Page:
There was a lot of life on the streets for those who belonged. There was food, art, alcohol and music. Women were now wearing night gowns out, but I realized that I no longer belonged. Walking down the streets I wished that I may bump into someone I knew or hoped for the phone call to meet somewhere nearby, but for some that did not happen very often.

But there was fun to be had at art openings or drinking on one's own. It cost a lot less money to drink alone than drink at a bar. One could find a bottle of wine for less than five dollars or a strong beer for less than two dollars. If one mixed they were more likely to get wasted earlier. Since different alcohols affected one differently, a combination could effect one in a number of different ways. There was something about the world spinning that seemed to connect one with the larger cosmos out there.

One could sit at the bar alone and experiment by drinking a few different drinks. If one was not paying for others one could afford to experiment by drinking a few odd ones and see what would happen. It was only a short walk from the bars to the apartment, and I would love the feeling of watching the room revolve as I laid down to sleep. I would usually be wasted early having taken advantage of the happy hours in the neighborhood, but I would usually drink where white people drank, even if I would not find women there. The odds of meeting a women at Spanish bar would be even worse.

I would come home smashed and go to sleep at an early hour so I would be ready to work the next day. My roommate would usually be awake reading in the next room. He was usually a quiet guy except when he wanted to play inspirational radical music in the afternoons or if he was angry. I did not understand his anger most of the time. He expected me to understand things, but I preferred to zone out with my reading, alcohol experiences, and my need for sleep. While I slept he would be awake reading into the early hours. Most of the building was quiet at night.

We did not know a lot of people in the building. There was a lot of turnover with people moving in and out of the apartments below. Often we would never meet them. There would be the occasional party that we were usually by default invited to, but some parties were closed to the neighbors and their friends. There was also a place to sit outside at street level, but the area was usually empty. It was near where we threw out the garbage, and the few seats were dusty. There had been no building parties in the back yard unfortunately. Meanwhile the prices were going up in the neighborhood. The gentrification was driving a lot of hispanics out of the city and across the bay. There was something strange about the segregation in the neighborhood. It was almost as if there were two separate communities in the neighborhood. There were the whites who were students, wannabies, artists, bohemians and working class. There were also the Spanish. Only at the stores in the neighborhood would there be interaction. There was probably some interaction in City Hall, but if one did not want to speak a second language one could co-exist with little interaction in the neighborhood.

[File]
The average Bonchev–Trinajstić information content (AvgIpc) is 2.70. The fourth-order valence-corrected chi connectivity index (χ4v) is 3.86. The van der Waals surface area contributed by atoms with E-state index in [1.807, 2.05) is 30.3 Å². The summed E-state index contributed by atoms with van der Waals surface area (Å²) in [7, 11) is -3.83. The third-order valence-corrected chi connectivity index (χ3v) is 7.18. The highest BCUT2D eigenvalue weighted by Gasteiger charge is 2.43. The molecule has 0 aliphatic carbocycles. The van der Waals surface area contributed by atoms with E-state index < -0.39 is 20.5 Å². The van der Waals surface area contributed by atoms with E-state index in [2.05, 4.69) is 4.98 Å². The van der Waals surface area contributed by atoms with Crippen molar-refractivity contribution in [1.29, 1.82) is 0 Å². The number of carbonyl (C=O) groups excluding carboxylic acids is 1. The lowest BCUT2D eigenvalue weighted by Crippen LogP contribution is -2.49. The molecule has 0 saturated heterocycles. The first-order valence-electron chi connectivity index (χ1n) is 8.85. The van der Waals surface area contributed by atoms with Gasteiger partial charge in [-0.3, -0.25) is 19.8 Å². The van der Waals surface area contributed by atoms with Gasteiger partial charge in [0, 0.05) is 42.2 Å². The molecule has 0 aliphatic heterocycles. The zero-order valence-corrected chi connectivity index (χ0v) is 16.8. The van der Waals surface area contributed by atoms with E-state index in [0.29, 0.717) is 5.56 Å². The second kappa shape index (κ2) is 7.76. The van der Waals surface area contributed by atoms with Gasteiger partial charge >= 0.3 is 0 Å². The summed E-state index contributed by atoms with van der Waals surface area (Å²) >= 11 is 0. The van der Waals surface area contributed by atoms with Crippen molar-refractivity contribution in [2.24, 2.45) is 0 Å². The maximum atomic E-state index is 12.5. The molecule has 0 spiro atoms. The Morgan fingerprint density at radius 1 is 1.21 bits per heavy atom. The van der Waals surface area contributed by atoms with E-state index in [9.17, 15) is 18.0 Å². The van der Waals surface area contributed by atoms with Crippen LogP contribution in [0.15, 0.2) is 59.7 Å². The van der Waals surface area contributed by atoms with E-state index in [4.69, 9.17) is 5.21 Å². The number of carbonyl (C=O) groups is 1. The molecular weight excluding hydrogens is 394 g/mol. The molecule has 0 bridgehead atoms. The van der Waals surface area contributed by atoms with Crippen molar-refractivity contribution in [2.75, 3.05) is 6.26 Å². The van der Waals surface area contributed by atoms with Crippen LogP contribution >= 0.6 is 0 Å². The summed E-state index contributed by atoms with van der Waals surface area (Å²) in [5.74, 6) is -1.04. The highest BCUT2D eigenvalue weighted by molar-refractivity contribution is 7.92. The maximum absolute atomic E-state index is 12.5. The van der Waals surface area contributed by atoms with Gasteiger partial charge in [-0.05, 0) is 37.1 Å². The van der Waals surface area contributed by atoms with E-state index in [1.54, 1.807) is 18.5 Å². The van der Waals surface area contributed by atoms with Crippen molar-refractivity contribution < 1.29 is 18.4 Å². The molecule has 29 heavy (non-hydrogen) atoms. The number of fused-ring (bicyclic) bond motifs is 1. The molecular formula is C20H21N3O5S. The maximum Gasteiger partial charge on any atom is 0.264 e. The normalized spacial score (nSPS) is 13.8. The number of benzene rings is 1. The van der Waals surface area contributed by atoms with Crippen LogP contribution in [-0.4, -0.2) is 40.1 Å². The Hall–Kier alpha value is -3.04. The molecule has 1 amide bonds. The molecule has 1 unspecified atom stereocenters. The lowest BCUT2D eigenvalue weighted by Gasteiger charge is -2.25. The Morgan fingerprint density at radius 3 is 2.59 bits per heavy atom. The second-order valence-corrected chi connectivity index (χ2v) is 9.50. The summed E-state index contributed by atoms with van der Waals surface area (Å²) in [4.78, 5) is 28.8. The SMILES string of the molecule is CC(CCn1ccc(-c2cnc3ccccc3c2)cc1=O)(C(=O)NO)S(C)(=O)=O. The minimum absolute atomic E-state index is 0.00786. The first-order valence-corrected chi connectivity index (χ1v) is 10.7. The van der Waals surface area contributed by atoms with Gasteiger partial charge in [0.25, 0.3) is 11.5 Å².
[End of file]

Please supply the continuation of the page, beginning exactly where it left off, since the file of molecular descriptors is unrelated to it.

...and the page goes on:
Our building was neighbored by other buildings with residents we never met. In the courtyard we shared with the building to the east we could see the few floors of neighbors and their inside windows and back doors. Rarely would there ever be an opportunity to meet our neighbors, except maybe at the occasional garage sale, but it was usually white people who had garage sales. There was also street violence in the area. At night one could hear fireworks and occasionally gun fire. During the weekends I would be far gone and sleeping through such occurrences. Though we had very little to do with our neighbors to the east our roof was connected and only a yard higher than theirs. There was a wonderful view of the downtown area from the roof. One could see the view during the day despite the fog approaching from the west. The view from the roof was part of the reason why I moved into the apartment.

There was the city in all its glory, but one could feel isolated here. I usually would talk to family on the portable phone on the roof not wanting my roommate to hear all my conversations. It was not like I had anything to hide, I just wanted privacy, especially since he was so competitive. I had decided to leave him alone and not interfere with his private life. He was not always angry. He had helped me go through the transition from appreciating science to becoming part of the activist scene in the city. I had learned how to find out about the protests and demonstrations going on in the city. That was one of the fun things about being in the city. From the roof I could look out at the city, the wonderful city that people were willing to pay so much money to live in. If one lost an apartment they would be priced out of the city.

There were different chapters in my relationship with my roommate. We had met at work and he told me about the empty room in the one room apartment before I moved in. His previous roommate had died. I was now living in the living room. But we did not get along well most of the time. I enjoyed my sleep which was often escapist, and he would like to stay up late, sometimes waiting for phone calls.